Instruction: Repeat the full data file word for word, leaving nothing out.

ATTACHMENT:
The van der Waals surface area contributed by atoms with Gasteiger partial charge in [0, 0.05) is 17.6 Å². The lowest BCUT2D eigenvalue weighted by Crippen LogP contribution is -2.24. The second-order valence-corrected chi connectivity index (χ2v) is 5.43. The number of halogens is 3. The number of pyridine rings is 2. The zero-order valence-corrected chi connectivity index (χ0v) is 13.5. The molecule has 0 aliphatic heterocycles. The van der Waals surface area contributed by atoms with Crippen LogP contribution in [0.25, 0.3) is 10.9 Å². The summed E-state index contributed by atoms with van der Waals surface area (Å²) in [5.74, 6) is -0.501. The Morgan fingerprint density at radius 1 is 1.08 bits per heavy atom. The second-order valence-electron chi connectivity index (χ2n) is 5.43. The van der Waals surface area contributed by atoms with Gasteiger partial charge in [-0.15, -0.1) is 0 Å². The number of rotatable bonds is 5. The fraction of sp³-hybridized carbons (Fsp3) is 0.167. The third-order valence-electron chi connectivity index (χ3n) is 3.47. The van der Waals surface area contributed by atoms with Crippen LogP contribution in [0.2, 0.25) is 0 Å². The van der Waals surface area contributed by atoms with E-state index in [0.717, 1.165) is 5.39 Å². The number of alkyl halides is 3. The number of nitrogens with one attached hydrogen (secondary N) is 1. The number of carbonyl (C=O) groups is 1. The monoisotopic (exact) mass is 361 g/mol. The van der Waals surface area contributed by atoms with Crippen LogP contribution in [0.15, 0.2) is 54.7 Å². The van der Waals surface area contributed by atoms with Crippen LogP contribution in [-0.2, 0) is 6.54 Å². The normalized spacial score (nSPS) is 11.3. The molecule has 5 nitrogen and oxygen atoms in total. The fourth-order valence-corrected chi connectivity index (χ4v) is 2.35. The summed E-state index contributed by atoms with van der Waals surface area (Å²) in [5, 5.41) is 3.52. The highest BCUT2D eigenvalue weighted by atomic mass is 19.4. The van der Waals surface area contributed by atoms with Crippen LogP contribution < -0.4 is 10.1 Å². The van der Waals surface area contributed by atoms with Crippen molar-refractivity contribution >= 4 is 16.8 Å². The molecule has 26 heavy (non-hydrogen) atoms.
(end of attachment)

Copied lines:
The van der Waals surface area contributed by atoms with Gasteiger partial charge in [0, 0.05) is 17.6 Å². The lowest BCUT2D eigenvalue weighted by Crippen LogP contribution is -2.24. The second-order valence-corrected chi connectivity index (χ2v) is 5.43. The number of halogens is 3. The number of pyridine rings is 2. The zero-order valence-corrected chi connectivity index (χ0v) is 13.5. The molecule has 0 aliphatic heterocycles. The van der Waals surface area contributed by atoms with Crippen LogP contribution in [0.25, 0.3) is 10.9 Å². The summed E-state index contributed by atoms with van der Waals surface area (Å²) in [5.74, 6) is -0.501. The Morgan fingerprint density at radius 1 is 1.08 bits per heavy atom. The second-order valence-electron chi connectivity index (χ2n) is 5.43. The van der Waals surface area contributed by atoms with Gasteiger partial charge in [-0.15, -0.1) is 0 Å². The number of rotatable bonds is 5. The fraction of sp³-hybridized carbons (Fsp3) is 0.167. The third-order valence-electron chi connectivity index (χ3n) is 3.47. The van der Waals surface area contributed by atoms with Crippen LogP contribution in [0.2, 0.25) is 0 Å². The van der Waals surface area contributed by atoms with E-state index in [0.717, 1.165) is 5.39 Å². The number of alkyl halides is 3. The number of nitrogens with one attached hydrogen (secondary N) is 1. The number of carbonyl (C=O) groups is 1. The monoisotopic (exact) mass is 361 g/mol. The van der Waals surface area contributed by atoms with Crippen LogP contribution in [0.15, 0.2) is 54.7 Å². The van der Waals surface area contributed by atoms with Crippen LogP contribution in [-0.2, 0) is 6.54 Å². The normalized spacial score (nSPS) is 11.3. The molecule has 5 nitrogen and oxygen atoms in total. The fourth-order valence-corrected chi connectivity index (χ4v) is 2.35. The summed E-state index contributed by atoms with van der Waals surface area (Å²) in [5, 5.41) is 3.52. The highest BCUT2D eigenvalue weighted by atomic mass is 19.4. The van der Waals surface area contributed by atoms with Crippen LogP contribution < -0.4 is 10.1 Å². The van der Waals surface area contributed by atoms with Crippen molar-refractivity contribution >= 4 is 16.8 Å². The molecule has 26 heavy (non-hydrogen) atoms.